July 9, 2013
Louis Glanzman, 1922-2013
, the golden age comics artist turned mid-20th Century illustrator and the brother of iconic industry stalwart Sam Glanzman, has passed away according to reports on a list group in which the surviving Glanzman participates.
Glanzman was born in 1922 and raised in Virginia. Like many artists in the early days of comic book, Glanzman found work in comic books as a teenager, placing his first freelance gig in one of the new industry's publications at the age of 16. Glanzman's major run of most visible work was probably a series of features and covers for the Amazing Man character at Centaur. It was that company with whom Glanzman helped secure occasional freelance gigs for his younger brother.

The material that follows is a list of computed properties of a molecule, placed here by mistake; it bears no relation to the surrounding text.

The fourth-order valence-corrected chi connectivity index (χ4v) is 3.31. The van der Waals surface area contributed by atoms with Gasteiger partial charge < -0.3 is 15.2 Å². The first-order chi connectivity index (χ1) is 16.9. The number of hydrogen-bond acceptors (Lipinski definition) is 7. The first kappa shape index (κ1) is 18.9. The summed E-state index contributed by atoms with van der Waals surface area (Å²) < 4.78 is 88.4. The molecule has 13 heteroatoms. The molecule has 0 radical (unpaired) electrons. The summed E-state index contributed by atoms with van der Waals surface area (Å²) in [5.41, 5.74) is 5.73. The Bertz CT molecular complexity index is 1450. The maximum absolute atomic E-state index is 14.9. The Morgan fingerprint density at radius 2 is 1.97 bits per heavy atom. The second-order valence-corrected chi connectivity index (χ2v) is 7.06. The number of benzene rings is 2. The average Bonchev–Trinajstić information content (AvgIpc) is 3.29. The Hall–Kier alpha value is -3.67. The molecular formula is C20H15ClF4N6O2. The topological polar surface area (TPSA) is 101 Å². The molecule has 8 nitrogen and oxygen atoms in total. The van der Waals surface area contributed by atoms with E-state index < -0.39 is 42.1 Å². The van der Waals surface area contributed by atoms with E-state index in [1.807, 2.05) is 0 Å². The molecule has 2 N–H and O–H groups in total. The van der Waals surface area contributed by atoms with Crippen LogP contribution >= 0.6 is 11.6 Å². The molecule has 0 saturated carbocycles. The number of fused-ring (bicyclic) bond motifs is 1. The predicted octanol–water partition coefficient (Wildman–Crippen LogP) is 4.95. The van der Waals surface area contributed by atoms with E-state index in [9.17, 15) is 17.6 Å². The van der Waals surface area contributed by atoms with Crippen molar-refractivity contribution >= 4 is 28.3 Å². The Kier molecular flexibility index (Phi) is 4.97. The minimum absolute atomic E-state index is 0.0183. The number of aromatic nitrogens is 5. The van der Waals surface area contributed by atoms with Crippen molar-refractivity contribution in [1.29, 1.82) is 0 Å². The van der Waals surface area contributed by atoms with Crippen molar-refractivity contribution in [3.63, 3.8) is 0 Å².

In the 1940s Glanzman became an illustrator for the magazine published by the US Air Force. In the 1950s he moved into children's book illustration, with his most famous gig coming with the Pippi Longstocking character. By this time he had developed a rich client list as a freelance artist. That list over the decades would include Readers Digest
, the New Yorker
and National Lampoon
. He eventually moved into painting and portraiture, including a run of art used by Time
. He was for a short time a court reporter at Life
In the 1970s, Glanzman's career flourished even further when he was commissioned to make historical art based on the country's bicentennial celebrations. This led to a series of gigs doing portraiture series. He was displayed in any number of museums throughout North America.
posted 8:20 am PST
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